AS the sun sets on another warm March day at Tooroora, south-west of Dirranbandi, property owner Martin Sullivan can't help but smile as he cracks a beer open at the end of the day.
Looking across his fully grown cotton fields with wife Karen, the familiar white specks are starting to spread right across the green glow.
Cotton bolls are bursting open and picking of this year's crop is less than three weeks away.
At 240 hectares of irrigated Bollgard 74BRF cotton, the 30 per cent capacity planting certainly isn't their largest crop to date, but it's one Mr Sullivan is proud to have produced.
"Like everyone we've had a couple of tough seasons, but this is probably the best crop we've ever had."
Some significant heat waves early in the season before Christmas established the bulk of the cotton plants.
Meanwhile, Martin and Karen, along with their four children - Emily, 12; Lucy, 10; Mia, 8; and Cormack, 5 - worked tirelessly over summer to keep the water flowing from storage through the poly pipes and into the field.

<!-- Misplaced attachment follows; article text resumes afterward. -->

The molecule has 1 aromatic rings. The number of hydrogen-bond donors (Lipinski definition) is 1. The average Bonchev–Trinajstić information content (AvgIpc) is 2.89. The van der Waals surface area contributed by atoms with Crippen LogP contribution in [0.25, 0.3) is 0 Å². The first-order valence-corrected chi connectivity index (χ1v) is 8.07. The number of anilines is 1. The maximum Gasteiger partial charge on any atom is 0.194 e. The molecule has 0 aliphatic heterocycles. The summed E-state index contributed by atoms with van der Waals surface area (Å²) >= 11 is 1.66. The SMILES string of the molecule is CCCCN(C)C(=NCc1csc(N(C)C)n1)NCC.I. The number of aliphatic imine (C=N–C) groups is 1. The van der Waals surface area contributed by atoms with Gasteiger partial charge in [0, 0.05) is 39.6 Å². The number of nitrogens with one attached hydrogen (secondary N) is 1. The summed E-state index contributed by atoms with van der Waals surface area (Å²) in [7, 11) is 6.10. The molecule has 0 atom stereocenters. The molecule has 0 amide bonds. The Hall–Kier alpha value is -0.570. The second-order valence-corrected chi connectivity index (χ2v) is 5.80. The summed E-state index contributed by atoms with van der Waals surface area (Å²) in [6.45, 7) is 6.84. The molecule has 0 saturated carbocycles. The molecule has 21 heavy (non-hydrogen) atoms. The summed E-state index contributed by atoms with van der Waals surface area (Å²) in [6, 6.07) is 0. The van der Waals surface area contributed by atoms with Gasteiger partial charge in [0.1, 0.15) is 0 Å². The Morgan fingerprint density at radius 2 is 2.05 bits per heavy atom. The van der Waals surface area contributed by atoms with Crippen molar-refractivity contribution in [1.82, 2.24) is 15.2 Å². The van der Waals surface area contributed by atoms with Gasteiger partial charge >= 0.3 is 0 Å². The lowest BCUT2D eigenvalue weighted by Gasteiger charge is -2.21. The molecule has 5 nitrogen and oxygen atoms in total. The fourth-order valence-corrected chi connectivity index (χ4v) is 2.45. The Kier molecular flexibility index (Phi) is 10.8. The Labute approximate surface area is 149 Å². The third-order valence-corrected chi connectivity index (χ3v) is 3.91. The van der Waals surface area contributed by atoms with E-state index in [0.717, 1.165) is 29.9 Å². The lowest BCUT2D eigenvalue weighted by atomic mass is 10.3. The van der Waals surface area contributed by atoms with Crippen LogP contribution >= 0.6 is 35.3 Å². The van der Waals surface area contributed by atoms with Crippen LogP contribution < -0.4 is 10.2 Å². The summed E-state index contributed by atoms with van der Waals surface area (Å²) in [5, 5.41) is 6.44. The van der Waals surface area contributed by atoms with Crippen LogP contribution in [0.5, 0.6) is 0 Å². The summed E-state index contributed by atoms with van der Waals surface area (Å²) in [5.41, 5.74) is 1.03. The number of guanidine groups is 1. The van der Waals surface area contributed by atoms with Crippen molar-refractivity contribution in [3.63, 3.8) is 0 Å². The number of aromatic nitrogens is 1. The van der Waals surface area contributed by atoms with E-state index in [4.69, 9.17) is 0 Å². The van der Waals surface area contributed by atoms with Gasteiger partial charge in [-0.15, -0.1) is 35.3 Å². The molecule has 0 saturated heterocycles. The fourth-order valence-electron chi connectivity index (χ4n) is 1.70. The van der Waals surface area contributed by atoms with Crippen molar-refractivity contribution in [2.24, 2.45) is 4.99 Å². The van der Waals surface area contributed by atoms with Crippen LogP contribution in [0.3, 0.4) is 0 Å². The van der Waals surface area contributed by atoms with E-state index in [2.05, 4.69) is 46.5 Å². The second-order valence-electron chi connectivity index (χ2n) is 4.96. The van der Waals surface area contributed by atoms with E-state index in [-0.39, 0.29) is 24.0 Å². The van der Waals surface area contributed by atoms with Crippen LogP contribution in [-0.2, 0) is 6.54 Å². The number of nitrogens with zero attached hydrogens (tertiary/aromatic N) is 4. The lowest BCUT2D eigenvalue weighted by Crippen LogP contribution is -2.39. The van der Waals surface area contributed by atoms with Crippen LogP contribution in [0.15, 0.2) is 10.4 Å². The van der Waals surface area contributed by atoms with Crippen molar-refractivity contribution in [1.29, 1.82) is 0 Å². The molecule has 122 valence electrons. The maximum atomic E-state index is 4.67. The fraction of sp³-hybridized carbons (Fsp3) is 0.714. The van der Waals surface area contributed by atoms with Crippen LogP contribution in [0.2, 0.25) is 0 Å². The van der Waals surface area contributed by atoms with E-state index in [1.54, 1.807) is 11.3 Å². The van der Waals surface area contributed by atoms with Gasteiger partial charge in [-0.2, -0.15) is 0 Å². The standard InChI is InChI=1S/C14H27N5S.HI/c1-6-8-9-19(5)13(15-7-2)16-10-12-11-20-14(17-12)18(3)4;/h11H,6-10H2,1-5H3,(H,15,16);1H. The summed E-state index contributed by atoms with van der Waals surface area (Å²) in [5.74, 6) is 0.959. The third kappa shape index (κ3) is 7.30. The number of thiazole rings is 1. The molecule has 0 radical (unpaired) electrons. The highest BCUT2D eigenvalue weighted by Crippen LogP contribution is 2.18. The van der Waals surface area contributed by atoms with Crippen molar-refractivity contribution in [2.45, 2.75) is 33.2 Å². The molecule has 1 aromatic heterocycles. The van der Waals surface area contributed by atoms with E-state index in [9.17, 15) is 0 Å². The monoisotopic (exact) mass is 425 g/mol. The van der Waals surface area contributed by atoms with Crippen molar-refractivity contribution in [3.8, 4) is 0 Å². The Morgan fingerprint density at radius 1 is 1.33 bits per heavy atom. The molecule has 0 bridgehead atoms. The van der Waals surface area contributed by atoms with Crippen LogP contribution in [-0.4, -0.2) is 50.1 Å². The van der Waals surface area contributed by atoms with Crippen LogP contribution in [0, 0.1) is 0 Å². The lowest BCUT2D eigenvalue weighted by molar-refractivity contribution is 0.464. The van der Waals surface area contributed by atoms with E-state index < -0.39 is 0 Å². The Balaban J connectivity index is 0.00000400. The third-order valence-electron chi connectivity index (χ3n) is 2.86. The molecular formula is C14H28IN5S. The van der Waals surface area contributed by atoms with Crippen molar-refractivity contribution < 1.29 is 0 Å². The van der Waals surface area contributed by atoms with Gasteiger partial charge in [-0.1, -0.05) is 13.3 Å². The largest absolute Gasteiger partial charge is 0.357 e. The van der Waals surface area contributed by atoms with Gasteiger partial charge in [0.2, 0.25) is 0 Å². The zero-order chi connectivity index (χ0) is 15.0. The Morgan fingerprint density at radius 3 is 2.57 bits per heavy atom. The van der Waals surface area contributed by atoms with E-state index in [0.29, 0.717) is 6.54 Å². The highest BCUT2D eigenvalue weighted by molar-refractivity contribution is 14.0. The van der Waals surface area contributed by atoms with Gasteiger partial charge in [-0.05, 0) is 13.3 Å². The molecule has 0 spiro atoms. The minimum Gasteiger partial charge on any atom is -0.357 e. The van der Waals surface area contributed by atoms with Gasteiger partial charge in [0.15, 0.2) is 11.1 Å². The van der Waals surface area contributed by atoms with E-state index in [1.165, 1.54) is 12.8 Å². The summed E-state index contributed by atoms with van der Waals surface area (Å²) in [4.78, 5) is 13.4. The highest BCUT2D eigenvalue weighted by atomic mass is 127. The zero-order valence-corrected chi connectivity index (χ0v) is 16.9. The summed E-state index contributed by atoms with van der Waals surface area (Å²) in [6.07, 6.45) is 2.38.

Mr Sullivan is hoping for a yield of 11 bales per hectare this picking, which will be a relief after "copping an absolute hiding last year" due to late rain.
"It probably sounds like a bit of a cliché, but it is quite a rewarding crop," he said.
"It’s a bit of a challenge. It's always good to get to the end of the season and feel like you’ve had a win."
The familiar specks of white are spreading over Tooroora's fields with picking less than three weeks away. - Picture: LORRAINE CROTHERS.
Keeping production costs down is their biggest challenge in maintaining a sustainable agribusiness.
"To be sustainable you’ve got to grow a high yield and to grow a high yield it is essential to have a close relationship with your agronomist," Mr Sullivan said.
"You need to be able to work with your agronomist to pinpoint the perfect nutrition and water balance.
"You get better at it every year."